Things I learned this weekend

In no particular order. Or, rather, in the order that they occur to me as I type frantically.

  • Everyone needs a cello lesson from Ruth. 1
  • Julian Merrow-Smith cooks as well as he paints.2
  • Provence is still beautiful.
  • Ants in Provence live underground which they access through little holes surrounded by perfect circles of sand.3
  • Some cats are friendly but don’t like to be picked up so much.
  • A GPS navigation thing totally gets you where you’re going, but YOU NEVER KNOW WHERE YOU ARE.4
  • Eating dinner with Dean Allen and Gail Armstrong gives you a lobotomy.5
  • One can sleep okay on a train in a sleeper car, but don’t do it alone.6
  • Americans always photograph their food and overtip.
  • Germans will not hesitate to drive a BMW right up your ass on the Autobahn.
  • On the other hand: no speed limit – whee.7
  • My wife is exceptional.8
  • There’s no place like home.


1. Really. I drove to France to have one and it was worth it. Meeting Ruth changed my life. Her understanding of how the instrument is played and what people go through learning and playing it, and what they need to unlearn, her rapport and knowledge and sympathy will change the way you approach the instrument.

2. And he’s a seriously good painter.  This weekend I got the feeling that I had been going about this eating thing all wrong all my life, until now.

3. Also, sometimes Buddhists accidentally step on them and then feel awful, sort of, although, on the other hand, hey, that’s life.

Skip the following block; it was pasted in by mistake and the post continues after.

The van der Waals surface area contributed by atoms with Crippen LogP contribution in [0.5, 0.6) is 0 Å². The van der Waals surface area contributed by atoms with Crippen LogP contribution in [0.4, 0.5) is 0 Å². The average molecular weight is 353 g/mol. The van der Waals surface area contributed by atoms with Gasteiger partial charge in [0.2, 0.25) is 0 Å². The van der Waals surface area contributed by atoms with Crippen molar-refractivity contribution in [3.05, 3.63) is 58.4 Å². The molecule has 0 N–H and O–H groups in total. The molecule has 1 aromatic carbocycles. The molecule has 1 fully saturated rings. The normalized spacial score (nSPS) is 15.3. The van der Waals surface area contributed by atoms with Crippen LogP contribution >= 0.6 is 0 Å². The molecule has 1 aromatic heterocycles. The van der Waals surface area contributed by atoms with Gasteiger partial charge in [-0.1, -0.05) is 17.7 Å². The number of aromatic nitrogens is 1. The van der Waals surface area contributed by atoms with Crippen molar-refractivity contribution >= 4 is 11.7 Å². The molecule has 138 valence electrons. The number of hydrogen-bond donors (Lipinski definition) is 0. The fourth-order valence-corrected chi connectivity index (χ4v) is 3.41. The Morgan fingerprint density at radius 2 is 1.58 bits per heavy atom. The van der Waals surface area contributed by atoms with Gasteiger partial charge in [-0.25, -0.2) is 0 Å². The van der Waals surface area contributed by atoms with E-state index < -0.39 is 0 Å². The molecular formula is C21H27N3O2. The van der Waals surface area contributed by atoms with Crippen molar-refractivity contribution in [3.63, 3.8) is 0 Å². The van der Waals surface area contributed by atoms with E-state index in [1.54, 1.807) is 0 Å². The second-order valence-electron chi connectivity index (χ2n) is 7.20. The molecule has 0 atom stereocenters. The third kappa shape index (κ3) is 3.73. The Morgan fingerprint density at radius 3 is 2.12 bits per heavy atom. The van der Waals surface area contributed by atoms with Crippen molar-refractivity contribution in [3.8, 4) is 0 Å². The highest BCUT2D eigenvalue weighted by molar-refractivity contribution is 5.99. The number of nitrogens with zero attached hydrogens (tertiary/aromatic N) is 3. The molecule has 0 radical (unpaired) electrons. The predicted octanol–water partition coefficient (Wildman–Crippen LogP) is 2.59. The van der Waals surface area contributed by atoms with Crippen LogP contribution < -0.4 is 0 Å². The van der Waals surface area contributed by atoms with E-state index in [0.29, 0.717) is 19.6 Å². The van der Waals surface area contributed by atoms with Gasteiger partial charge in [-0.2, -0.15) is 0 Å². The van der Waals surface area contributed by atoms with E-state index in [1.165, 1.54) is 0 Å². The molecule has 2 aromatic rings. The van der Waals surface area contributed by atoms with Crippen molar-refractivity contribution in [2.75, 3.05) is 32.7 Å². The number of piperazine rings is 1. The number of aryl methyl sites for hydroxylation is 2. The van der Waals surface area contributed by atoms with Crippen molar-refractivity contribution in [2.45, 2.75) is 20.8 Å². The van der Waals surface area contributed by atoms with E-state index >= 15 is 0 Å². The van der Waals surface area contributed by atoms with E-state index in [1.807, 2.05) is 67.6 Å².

4. When I called to say I would be late due to road construction, near the end of my journey, and Ruth asked me where I was, it dawned on me that I had no idea where I was. All I knew was, I had just crossed a rindabite, second exit, and would soon take another right turn in 400 meters. A journey of 1400 kilometers is reduced to a series of left and right turns. On the other hand, it totally gets you there and I love it. Mine only tried to send me through a pedestrian zone once (and that was a temporary thing set up for a market, not a permanent one) and I only made a single wrong turn (after which the machine talked to me as if I were thick, speaking slowly and clearly and instructing me what to do). Another thing I learned in this connection was to turn the thing off if you put it in your pocket when you go into the service station for a pee, because otherwise you will be standing there going and a mechanical voice in your pocket will suddenly say, “in 50 meters, turn right” and a guy in one of the stalls will snicker. I got out of there before it could say, “If you shake it more than three times it’s a sin” or remind me to wash my hands.

5. At least it did me. They’re friends of my hosts and came to dinner and I sat there like the kid who plays the banjo in Deliverance, grinning and squinting all night and always a little late and a dollar short with the banter, which fuck they’re funny. The first place I heard about blogging was a newspaper article about the two of them, a long time ago.

6. Because if you don’t have a friend or partner or etc with you, the Fat German Guy who smells like six weeks of ass and talks too loud and tries to strike up a conversation while you’re reading and sticks his fat ass in your face while he makes his bunk and his ass smells like, oh now I understand why he smells like six weeks of ass, and he snores will share your compartment with you.

7. Lower-case whee, sans exclamation point, if you drive a compact (Mazda 2) as I do.

8. Saturday was the 30th anniversary of our first kiss, but she let me go to France alone anyway. And when I got back, she gave me a scrapbook of our first 30 years she had been working on over recent months. I haven’t read it yet, but she said she only put in the good parts. Thirty years, man. We were so young once.


i would tell you all abite this awesome trip i`m having, but this french keyboard is messing with my brqin, esp; in co,binqtion with the irish lqdy on ,my tomtom, more on mondqy perhqps: